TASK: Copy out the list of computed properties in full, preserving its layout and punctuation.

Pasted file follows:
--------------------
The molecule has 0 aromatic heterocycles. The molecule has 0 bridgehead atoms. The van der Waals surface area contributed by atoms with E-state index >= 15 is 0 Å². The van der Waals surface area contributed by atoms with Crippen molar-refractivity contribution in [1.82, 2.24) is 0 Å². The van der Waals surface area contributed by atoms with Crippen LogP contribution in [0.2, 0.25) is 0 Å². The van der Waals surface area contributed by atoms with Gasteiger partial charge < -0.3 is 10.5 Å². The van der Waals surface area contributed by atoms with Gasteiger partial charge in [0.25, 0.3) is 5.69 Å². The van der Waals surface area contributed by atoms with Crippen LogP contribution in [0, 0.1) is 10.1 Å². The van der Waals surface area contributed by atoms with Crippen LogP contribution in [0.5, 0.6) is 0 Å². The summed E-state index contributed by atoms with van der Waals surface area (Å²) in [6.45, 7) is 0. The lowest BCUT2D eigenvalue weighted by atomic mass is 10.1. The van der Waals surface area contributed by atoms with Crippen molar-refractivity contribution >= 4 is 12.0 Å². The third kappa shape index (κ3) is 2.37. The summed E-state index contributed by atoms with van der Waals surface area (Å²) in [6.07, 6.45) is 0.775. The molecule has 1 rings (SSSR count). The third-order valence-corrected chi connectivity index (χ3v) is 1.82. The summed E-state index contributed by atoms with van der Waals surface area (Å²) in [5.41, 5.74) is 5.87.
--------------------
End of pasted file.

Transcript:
The molecule has 0 aromatic heterocycles. The molecule has 0 bridgehead atoms. The van der Waals surface area contributed by atoms with E-state index >= 15 is 0 Å². The van der Waals surface area contributed by atoms with Crippen molar-refractivity contribution in [1.82, 2.24) is 0 Å². The van der Waals surface area contributed by atoms with Crippen LogP contribution in [0.2, 0.25) is 0 Å². The van der Waals surface area contributed by atoms with Gasteiger partial charge < -0.3 is 10.5 Å². The van der Waals surface area contributed by atoms with Gasteiger partial charge in [0.25, 0.3) is 5.69 Å². The van der Waals surface area contributed by atoms with Crippen LogP contribution in [0, 0.1) is 10.1 Å². The van der Waals surface area contributed by atoms with Crippen LogP contribution in [0.5, 0.6) is 0 Å². The summed E-state index contributed by atoms with van der Waals surface area (Å²) in [6.45, 7) is 0. The lowest BCUT2D eigenvalue weighted by atomic mass is 10.1. The van der Waals surface area contributed by atoms with Crippen molar-refractivity contribution >= 4 is 12.0 Å². The third kappa shape index (κ3) is 2.37. The summed E-state index contributed by atoms with van der Waals surface area (Å²) in [6.07, 6.45) is 0.775. The molecule has 1 rings (SSSR count). The third-order valence-corrected chi connectivity index (χ3v) is 1.82. The summed E-state index contributed by atoms with van der Waals surface area (Å²) in [5.41, 5.74) is 5.87.